[us, gb]
Talking To Kids About Money Matters
  • A blog written with parents in mind

Letting Kids Learn the Hard Way 

The 2015 Parents, Kids & Money Survey had some surprising results about parents' take on teaching kids about money. While, overall, 82% of parents feel they are doing a good job teaching their kids about money, parents also favor letting their kids learn some lessons the hard way–by making mistakes.

The survey also found that 69% of parents discuss their own past financial mistakes as a way to teach their kids about money, and 58% of parents let their kids make bad financial decisions so that they can learn from their mistakes. It can be valuable to let kids make their own mistakes so the lesson is more effective. At the same time, it's important for parents to have conversations with their kids about these mistakes and use them as teachable moments.

One way parents can let their kids learn the hard way–without making the lesson too tough–is by helping kids set financial goals. Parents can help their kids set specific goals to save for a big-ticket item that they really want. Then when you're at the store or running errands and your child asks to buy candy or a small toy with their own money, remind them of the larger goal and that buying the candy or toy will take them longer until they can buy the item they really want.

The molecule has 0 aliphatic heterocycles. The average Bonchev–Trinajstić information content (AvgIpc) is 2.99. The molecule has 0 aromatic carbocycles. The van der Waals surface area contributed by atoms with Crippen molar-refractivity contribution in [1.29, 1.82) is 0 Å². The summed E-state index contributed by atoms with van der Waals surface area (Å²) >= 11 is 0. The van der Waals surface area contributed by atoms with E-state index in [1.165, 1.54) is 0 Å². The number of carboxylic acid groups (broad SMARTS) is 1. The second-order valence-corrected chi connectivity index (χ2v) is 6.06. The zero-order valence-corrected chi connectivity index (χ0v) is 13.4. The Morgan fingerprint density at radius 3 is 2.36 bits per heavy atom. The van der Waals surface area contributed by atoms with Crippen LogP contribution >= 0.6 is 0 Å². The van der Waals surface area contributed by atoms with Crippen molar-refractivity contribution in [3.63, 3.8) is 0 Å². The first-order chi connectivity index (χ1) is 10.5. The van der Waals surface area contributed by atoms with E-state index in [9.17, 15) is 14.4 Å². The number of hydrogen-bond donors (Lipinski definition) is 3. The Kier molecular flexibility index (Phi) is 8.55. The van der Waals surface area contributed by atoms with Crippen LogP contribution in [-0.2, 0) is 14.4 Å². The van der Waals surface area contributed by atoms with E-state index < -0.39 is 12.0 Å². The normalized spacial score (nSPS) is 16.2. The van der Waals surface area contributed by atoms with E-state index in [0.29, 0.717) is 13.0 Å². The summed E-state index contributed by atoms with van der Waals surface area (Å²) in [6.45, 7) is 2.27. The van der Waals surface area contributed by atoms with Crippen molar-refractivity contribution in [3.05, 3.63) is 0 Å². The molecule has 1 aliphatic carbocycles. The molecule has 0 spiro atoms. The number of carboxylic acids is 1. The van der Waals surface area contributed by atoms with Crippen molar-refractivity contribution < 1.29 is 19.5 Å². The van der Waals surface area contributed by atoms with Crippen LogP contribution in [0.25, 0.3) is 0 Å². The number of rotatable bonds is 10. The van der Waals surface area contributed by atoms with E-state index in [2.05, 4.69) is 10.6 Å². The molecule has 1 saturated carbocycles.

Ultimately, let them make their own decision about how to spend the money. If they choose to spend on the impulse purchase, remind them of that purchase if it takes longer for them to reach their goal. This is a great way to teach your kids through their own mistakes. The kids will learn the lesson, and there has been no real damage to their financial future.

Another way that parents let their kids learn the hard way is when it comes to debt and responsibility. Fifty-two percent of parents think kids should have their own credit card to learn about managing money. It's important for parents to equip their kids with the financial knowledge necessary before handing them a responsibility as large as a credit card.

If you decide to allow your child to have a credit card, make sure they have a good understanding of how credit cards work. They need to know the process for buying items and that, while things might feel free at the time, the bill will still arrive. A good rule of thumb for credit card purchases is that you should never buy something with a credit card that you wouldn't already be able to pay for with cash.

Allow your child to watch you for a few months before signing them up for their own card. Take them shopping, make purchases, and then review the monthly statement to ensure that all purchases match. As you pay the bill, make sure they see that it comes directly from your bank account and that if you don't pay the full amount, they charge interest at very high rates–some near 20%. For older kids, you can even calculate out the interest that would be charged if you only make the minimum payment rather than the balance.

Overall, allowing children to branch out on their own and make some mistakes can be a great learning opportunity for them, but it's important that you manage the risk they'll assume. If children become burdened with debt too young, they may never reach a point where they are financially confident or independent. Using teachable moments opens a dialogue and will help your kids to learn before they make irreversible money mistakes.

Not available for persons residing outside of the United States or the United Kingdom.